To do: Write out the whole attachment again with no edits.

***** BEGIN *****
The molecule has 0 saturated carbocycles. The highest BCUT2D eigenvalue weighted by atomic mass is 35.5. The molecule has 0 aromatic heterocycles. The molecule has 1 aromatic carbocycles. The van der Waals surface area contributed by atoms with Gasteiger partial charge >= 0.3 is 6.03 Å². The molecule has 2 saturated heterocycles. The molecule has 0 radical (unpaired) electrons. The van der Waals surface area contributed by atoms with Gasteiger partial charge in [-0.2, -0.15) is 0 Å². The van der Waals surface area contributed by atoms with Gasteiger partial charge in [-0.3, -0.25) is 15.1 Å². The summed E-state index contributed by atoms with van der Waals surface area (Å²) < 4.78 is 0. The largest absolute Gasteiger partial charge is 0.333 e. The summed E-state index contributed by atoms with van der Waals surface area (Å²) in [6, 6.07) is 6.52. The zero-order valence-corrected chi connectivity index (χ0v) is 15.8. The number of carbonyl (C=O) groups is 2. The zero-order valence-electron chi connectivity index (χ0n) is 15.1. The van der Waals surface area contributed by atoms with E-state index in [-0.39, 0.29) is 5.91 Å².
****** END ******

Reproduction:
The molecule has 0 saturated carbocycles. The highest BCUT2D eigenvalue weighted by atomic mass is 35.5. The molecule has 0 aromatic heterocycles. The molecule has 1 aromatic carbocycles. The van der Waals surface area contributed by atoms with Gasteiger partial charge >= 0.3 is 6.03 Å². The molecule has 2 saturated heterocycles. The molecule has 0 radical (unpaired) electrons. The van der Waals surface area contributed by atoms with Gasteiger partial charge in [-0.2, -0.15) is 0 Å². The van der Waals surface area contributed by atoms with Gasteiger partial charge in [-0.3, -0.25) is 15.1 Å². The summed E-state index contributed by atoms with van der Waals surface area (Å²) < 4.78 is 0. The largest absolute Gasteiger partial charge is 0.333 e. The summed E-state index contributed by atoms with van der Waals surface area (Å²) in [6, 6.07) is 6.52. The zero-order valence-corrected chi connectivity index (χ0v) is 15.8. The number of carbonyl (C=O) groups is 2. The zero-order valence-electron chi connectivity index (χ0n) is 15.1. The van der Waals surface area contributed by atoms with E-state index in [-0.39, 0.29) is 5.91 Å².